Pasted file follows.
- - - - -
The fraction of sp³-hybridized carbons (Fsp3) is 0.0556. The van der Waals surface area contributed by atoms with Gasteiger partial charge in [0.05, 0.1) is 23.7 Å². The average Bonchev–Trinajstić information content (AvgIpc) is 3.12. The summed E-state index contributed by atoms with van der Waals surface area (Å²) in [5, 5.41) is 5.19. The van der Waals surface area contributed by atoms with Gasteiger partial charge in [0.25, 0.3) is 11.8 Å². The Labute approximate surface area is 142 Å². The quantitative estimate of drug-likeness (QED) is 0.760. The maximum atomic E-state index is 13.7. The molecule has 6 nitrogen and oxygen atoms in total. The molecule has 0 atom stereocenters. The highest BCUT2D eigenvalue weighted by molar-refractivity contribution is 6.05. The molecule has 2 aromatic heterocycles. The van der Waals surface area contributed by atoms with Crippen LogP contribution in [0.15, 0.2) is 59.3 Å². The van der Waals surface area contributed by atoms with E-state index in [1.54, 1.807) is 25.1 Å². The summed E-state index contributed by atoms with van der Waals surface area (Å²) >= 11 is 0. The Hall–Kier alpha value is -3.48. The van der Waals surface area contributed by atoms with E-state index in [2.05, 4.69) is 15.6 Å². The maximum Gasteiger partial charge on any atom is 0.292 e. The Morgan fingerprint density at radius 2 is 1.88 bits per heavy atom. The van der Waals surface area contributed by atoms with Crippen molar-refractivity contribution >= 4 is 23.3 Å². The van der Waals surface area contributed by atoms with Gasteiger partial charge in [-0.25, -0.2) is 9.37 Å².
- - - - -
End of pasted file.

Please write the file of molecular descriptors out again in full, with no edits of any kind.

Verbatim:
The fraction of sp³-hybridized carbons (Fsp3) is 0.0556. The van der Waals surface area contributed by atoms with Gasteiger partial charge in [0.05, 0.1) is 23.7 Å². The average Bonchev–Trinajstić information content (AvgIpc) is 3.12. The summed E-state index contributed by atoms with van der Waals surface area (Å²) in [5, 5.41) is 5.19. The van der Waals surface area contributed by atoms with Gasteiger partial charge in [0.25, 0.3) is 11.8 Å². The Labute approximate surface area is 142 Å². The quantitative estimate of drug-likeness (QED) is 0.760. The maximum atomic E-state index is 13.7. The molecule has 6 nitrogen and oxygen atoms in total. The molecule has 0 atom stereocenters. The highest BCUT2D eigenvalue weighted by molar-refractivity contribution is 6.05. The molecule has 2 aromatic heterocycles. The van der Waals surface area contributed by atoms with Crippen LogP contribution in [0.15, 0.2) is 59.3 Å². The van der Waals surface area contributed by atoms with E-state index in [1.54, 1.807) is 25.1 Å². The summed E-state index contributed by atoms with van der Waals surface area (Å²) >= 11 is 0. The Hall–Kier alpha value is -3.48. The van der Waals surface area contributed by atoms with E-state index in [2.05, 4.69) is 15.6 Å². The maximum Gasteiger partial charge on any atom is 0.292 e. The Morgan fingerprint density at radius 2 is 1.88 bits per heavy atom. The van der Waals surface area contributed by atoms with Crippen molar-refractivity contribution >= 4 is 23.3 Å². The van der Waals surface area contributed by atoms with Gasteiger partial charge in [-0.25, -0.2) is 9.37 Å².